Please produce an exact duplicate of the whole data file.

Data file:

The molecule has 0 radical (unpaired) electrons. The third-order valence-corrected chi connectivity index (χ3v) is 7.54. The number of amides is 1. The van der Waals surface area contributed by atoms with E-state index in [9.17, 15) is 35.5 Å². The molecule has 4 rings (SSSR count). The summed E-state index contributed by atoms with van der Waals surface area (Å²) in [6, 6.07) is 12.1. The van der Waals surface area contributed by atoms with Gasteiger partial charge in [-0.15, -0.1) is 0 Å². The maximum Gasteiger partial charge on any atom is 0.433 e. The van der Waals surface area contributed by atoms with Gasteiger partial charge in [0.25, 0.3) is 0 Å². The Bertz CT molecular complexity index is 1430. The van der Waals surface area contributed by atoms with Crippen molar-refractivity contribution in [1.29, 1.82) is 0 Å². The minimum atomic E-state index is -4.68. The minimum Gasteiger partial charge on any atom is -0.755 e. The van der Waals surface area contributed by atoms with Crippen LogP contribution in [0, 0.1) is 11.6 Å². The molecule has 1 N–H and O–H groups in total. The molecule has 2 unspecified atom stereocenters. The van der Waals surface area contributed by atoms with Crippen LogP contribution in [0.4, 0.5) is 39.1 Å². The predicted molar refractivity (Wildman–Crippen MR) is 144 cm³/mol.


The molecule has 0 radical (unpaired) electrons. The third-order valence-corrected chi connectivity index (χ3v) is 7.54. The number of amides is 1. The van der Waals surface area contributed by atoms with E-state index in [9.17, 15) is 35.5 Å². The molecule has 4 rings (SSSR count). The summed E-state index contributed by atoms with van der Waals surface area (Å²) in [6, 6.07) is 12.1. The van der Waals surface area contributed by atoms with Gasteiger partial charge in [-0.15, -0.1) is 0 Å². The maximum Gasteiger partial charge on any atom is 0.433 e. The van der Waals surface area contributed by atoms with Gasteiger partial charge in [0.25, 0.3) is 0 Å². The Bertz CT molecular complexity index is 1430. The van der Waals surface area contributed by atoms with Crippen molar-refractivity contribution in [1.29, 1.82) is 0 Å². The minimum atomic E-state index is -4.68. The minimum Gasteiger partial charge on any atom is -0.755 e. The van der Waals surface area contributed by atoms with Crippen LogP contribution in [0, 0.1) is 11.6 Å². The molecule has 1 N–H and O–H groups in total. The molecule has 2 unspecified atom stereocenters. The van der Waals surface area contributed by atoms with Crippen LogP contribution in [0.4, 0.5) is 39.1 Å². The predicted molar refractivity (Wildman–Crippen MR) is 144 cm³/mol.